• 05 apr 2017
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Energy transition and risk management: a new insight

​The loss in value of property with an excessive carbon footprint is poised to have a negative effect on the returns on pension fund portfolios. Energy neutrality is set to become the standard in the property world, says Hans op ’t Veld.
Hans Op T Veld 480X480 Pggm

Hans Op t Veld

Principal Investment Manager

​The announcement, eighteen months ago, that PGGM would start halving the carbon footprint of its property portfolio evoked mixed reactions at the time. There was enthusiasm, particularly from a sustainability perspective. But there was also criticism: Would the aim to achieve sustainability not detract from the financial performance, and was the level of ambition not much too high? Moreover, hadn’t all the funds and companies in which PGGM is investing already been focusing on sustainability for a long time and weren’t they aware of the CO2 emissions down to the last gram?

Since then, we have developed some necessary progressive insight. In terms of performance, partly as a result of the Paris climate agreement we now realise that the energy transition is unavoidable and that property will have to play a major role in this development. It has become obvious that, in the long term, property must start making a positive contribution to the global energy system.

This means that property with an excessively large carbon footprint will start losing value over time. The speed at which the process takes place will depend on the (chosen) speed of the energy transition and the nature and intensity of the related measures. It is also certain that this will affect PGGM’s customers. Both the nature of the liabilities of PGGM’s clients and the fact that property is built to last contribute to this. In principle, a new building that is completed today in the Netherlands could function as long as a 21-year-old participant might be part of a pension fund.

In terms of risk management, therefore, it is important to pre-select investment portfolios now that there is as yet relatively little discrimination between valuations of those properties that are sustainable and those that are not . A number of companies have since acknowledged this and aim to do more than reduce their footprint. In March, listed British company Hammerson even announced that it wanted to achieve a ‘net positive’ contribution by 2030, which is less than thirteen years away.

It is interesting that Hammerson not only involves that part of the property that it controls financially – just as most other real estate parties actually do – but also the behavior of the tenants, as well as the (sub) contractors during development projects. This is a fundamental difference, given that sixty percent of the energy is consumed by the tenants and is therefore not reported in the landlord’s figures.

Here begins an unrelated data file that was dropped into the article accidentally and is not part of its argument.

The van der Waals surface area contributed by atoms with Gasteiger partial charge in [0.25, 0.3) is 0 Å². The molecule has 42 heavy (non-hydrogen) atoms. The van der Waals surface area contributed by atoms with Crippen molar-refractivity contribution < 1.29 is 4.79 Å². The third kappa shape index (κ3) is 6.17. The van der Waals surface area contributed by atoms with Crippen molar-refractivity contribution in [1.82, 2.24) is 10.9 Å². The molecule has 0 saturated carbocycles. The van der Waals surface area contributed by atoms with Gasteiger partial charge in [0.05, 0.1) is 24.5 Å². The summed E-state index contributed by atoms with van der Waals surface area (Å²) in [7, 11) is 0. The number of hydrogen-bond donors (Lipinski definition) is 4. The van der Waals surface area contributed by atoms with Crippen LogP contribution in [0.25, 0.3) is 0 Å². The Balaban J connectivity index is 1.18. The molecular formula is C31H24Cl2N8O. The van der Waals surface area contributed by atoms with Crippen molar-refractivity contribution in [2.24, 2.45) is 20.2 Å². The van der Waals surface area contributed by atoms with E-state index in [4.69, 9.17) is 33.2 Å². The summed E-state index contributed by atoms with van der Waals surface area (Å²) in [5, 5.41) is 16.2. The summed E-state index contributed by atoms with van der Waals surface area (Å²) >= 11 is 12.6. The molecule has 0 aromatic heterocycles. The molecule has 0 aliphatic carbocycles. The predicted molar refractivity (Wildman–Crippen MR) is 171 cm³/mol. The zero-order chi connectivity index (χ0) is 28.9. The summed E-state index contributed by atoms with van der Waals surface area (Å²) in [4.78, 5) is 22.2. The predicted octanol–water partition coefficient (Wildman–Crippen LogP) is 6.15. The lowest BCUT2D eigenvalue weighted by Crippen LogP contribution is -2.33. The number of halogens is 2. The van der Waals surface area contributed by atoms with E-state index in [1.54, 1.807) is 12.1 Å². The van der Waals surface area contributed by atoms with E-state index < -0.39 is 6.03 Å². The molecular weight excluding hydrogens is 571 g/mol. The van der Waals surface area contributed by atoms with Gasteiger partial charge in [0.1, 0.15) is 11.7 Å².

Hammerson is the first property company in the world that has committed to a strategy in which it is regarded as business-critical to (partly) base management of the company on sustainability factors. Hammerson is part of the property portfolio of the PGGM Listed Real Estate Fund. The company owns large shopping centres in France and the United Kingdom, as well as in outlet centres (such as an interest in Batavia City in the Netherlands).

Hammerson’s shopping centres are located at central positions in urban areas. The quality of these shopping centres and the stability of the rents that are partly driven by the locations, are generating excellent yields for the pension funds for which we are investing the capital. This particularly applies to promising locations that didn’t yet have high-quality shopping areas, such as Croyden and Brent Cross in London and Terrasses du Port in Marseille. The revitalisation of these types of locations in growing and dynamic urban environments is presenting us with very attractive opportunities as an investor.

Our discussions with the chairpersons of the Board of Directors and the Supervisory Board have shown that this vision is primarily dictated by considerations of risk management. The chance that the company has to deal with the consequences of a difficult energy transition is simply too big for them.

Experiences in countries such as Australia show that this danger is real. For example, in February 2017 during a heatwave in South Australia, areas in cities suffered a number of power outages because of the excess demand for air conditioning (and hence power). Shopping centres in South Australia were unable to open and suffered significant sales losses.

In contrast, other cities such as Sydney – where the electricity supply was not disrupted – the shopping centres were busier than ever because people went there to stay cool. These are the risks and opportunities that Hammerson is now addressing by anticipating them ahead of time. The management expects the strategy to contribute to the performance by lowering the portfolio’s risk. Incidentally, academic research has also shown that sustainability lowers risk.

The Hammerson case demonstrates that the intention to halve the footprint by 2020 is not overly ambitious, nor should it affect performance negatively. What’s more: Hammerson has since moved the goalposts on this target. It is our expectation and hope that others will follow. That will help us to enter a new era in which energy neutrality is no longer just a noble ambition but is the new de-facto standard. We will urge other parties to display the same courage and to set out their ambitions so that they become tangible objectives. Given the nature of the investments in property and the horizon of PGGM’s customers, we believe that this development is inevitable.

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